If you have lost someone you care about in an auto accident, the chances are that you are facing financial challenges in addition to your grief. These hardships may be more challenging if you believe that the auto crash was caused by someone’s negligence. Ohio State law allows you to file a wrongful death claim and successfully get compensated. This compensation amount can ease the financial challenges you may be facing and probably help you move forward.
Coping with grief and chasing after the at-fault driver’s insurance service provider might be too overwhelming. However, that doesn’t mean that the offender (the individual responsible for the accident) should get a free pass. Consider hiring an experienced Toledo car accident lawyer to handle the claim settlement or wrongful death lawsuit process on your behalf. Remember, the attorney can help you piece the right evidence together and build a strong case.
Eligibility for filing a wrongful death claim in Ohio
Perhaps your loved one passed away in a car accident, and he or she wasn’t at fault for the crash. If you are his or her sibling, spouse, parent, or child, the law allows you to file a valid wrongful death claim. Once you confirm that you meet all the eligibility requirements, you can go ahead and file the claim. Remember, it is recommended to consult with an attorney to establish whether or not you are eligible to file a claim.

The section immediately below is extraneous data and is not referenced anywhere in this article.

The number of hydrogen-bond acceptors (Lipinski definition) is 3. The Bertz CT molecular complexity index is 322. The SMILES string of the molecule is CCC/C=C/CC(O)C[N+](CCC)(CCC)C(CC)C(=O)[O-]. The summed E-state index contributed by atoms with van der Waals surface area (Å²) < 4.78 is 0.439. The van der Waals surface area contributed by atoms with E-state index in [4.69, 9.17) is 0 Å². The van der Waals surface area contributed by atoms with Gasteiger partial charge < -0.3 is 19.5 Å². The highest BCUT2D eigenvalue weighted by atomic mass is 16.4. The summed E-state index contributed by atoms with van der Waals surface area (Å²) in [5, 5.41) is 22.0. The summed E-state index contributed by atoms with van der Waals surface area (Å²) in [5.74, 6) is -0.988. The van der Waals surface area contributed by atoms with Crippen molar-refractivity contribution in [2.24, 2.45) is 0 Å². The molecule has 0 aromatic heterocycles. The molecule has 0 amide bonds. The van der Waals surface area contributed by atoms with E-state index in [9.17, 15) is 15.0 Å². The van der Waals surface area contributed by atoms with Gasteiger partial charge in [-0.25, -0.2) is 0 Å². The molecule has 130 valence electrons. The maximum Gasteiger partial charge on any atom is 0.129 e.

According to Ohio Revised Code Section 2125.02, the following individuals are entitled to recover damages after their loved one died due to someone’s negligence.
The law will recognize you as the deceased’s partner or spouse for a wrongful death claim if you were legally married at the time of his or her death, even if you were divorcing or separated as of that time. Besides, you aren’t barred from recovering compensation even if you decide to remarry after your spouse’s death.
For you to qualify for compensation in a wrongful death claim, you must have been a lawful parent or biological parent of the deceased. Not a guardian or a step-parent. In case you are an adoptive parent, the process of adoption must have been finalized before the deceased’s death. Besides, if there is sufficient evidence that you abandoned the deceased (minor), then, the law prohibits you from getting the wrongful death compensation.
If you are a fully adopted or biological child of the decedent, the law allows you to get compensation through a wrongful death claim. Note that foster kids and stepchildren don’t have the right to claim compensation.
Typically, any individual who isn’t a spouse, parent, or child can’t recover compensation from a wrongful death claim. If you are a grandparent, cousin, sibling, or a romantic partner (not legally married), this can be a challenging fact to come to terms with. However, if you hire an experienced attorney, there is a small chance you could argue for a portion of the compensation.